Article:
The other day a friend of mine came in for an eye exam. The exam went smooth, a new prescription for glasses was issued but when we dispensed them to her a few days later, things just seemed off. Although things looked clear, her eyes felt strained, something wasn’t quite right. We checked the prescription of the lenses using our lensometer and found they were correctly made. I took her back into the exam room to double check the prescription and found this time during testing, I was getting inconsistent results. The patient could see 20/20 through a wide range of prescriptions. She was far-sighted and had an incredible ability to accommodate, or auto-focus, her eyes through many different lens powers. But if the eyes over-accommodate during the eye exam, it can lead to a false, inaccurate prescription for glasses.
When this happens, I have to stop the eyes’ ability to auto-focus or accommodate in order to determine a person’s true prescription for glasses. To do this, I use a cycloplegic eye drop. The drop temporarily paralyzes the ciliary muscle inside the eye, this muscle is attached to the crystalline lens of the eye and it contracts or relaxes to make the lens change its shape. When the lens can no longer change its shape, there is no opportunity for the person to auto-focus and what you are left with is the best measurement of a person’s refractive error, in other words, their true, most accurate, glasses prescription.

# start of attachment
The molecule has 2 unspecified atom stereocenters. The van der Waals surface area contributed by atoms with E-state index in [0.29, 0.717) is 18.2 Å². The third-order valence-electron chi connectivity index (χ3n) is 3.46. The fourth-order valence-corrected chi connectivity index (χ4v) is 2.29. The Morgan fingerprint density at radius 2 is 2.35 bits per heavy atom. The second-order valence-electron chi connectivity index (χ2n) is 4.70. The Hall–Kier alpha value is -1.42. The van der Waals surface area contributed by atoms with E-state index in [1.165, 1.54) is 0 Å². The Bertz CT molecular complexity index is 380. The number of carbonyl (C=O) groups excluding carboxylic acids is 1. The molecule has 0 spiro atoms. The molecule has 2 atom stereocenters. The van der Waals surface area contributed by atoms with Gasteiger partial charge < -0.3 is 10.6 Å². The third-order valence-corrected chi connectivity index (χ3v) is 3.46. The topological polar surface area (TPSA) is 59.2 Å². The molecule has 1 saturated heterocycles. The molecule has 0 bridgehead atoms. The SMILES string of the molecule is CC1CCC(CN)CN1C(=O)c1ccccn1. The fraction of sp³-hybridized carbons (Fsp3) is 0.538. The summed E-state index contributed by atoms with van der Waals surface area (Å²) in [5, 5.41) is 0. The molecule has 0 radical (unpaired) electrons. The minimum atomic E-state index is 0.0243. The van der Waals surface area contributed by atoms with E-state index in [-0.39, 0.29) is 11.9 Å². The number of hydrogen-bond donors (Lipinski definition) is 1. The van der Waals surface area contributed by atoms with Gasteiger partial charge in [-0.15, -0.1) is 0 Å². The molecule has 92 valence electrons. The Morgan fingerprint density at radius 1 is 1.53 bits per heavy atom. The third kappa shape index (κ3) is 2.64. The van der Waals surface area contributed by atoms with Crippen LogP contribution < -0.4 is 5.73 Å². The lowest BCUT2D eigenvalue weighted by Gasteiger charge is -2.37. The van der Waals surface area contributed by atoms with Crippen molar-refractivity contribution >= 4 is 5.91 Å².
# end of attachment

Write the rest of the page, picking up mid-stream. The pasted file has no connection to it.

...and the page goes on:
A cycloplegic refraction is often performed on children, people who have an great ability to vary their accommodation and also for people that are undergoing laser eye surgery in the near future. In these patients, it is important to obtain an accurate prescription for glasses without the eye’s auto-focus interfering with the results or masking the person’s true prescription.
Using cycloplegic drops during an exam does have temporary side effects on the patient. Besides taking away their accommodation and therefore leaving things blurry for a few hours, it dilates the pupil, making you more sensitive to light. They also may make the eyes redden, tear, and may cause an increase in eye pressure in patients who have narrow angle glaucoma. There are different types of cycloplegic drops, some are stronger and their effects last longer. Your eye doctor will determine if there is a need for you to have a cycloplegic refraction, it is not something that is routinely performed on every patient during the eye exam but when indicated, it certainly helps your eye doctor determine the clearest and most comfortable prescription for you!
Whenever you pick up your glasses, if you feel something is just ‘not quite right,’ tell your eye doctor. They are there to help you see clearly and comfortably and will do what it takes to make sure that you are happy with your new glasses. Feel free to ask questions, your vision is not only important to you, it is important to us too!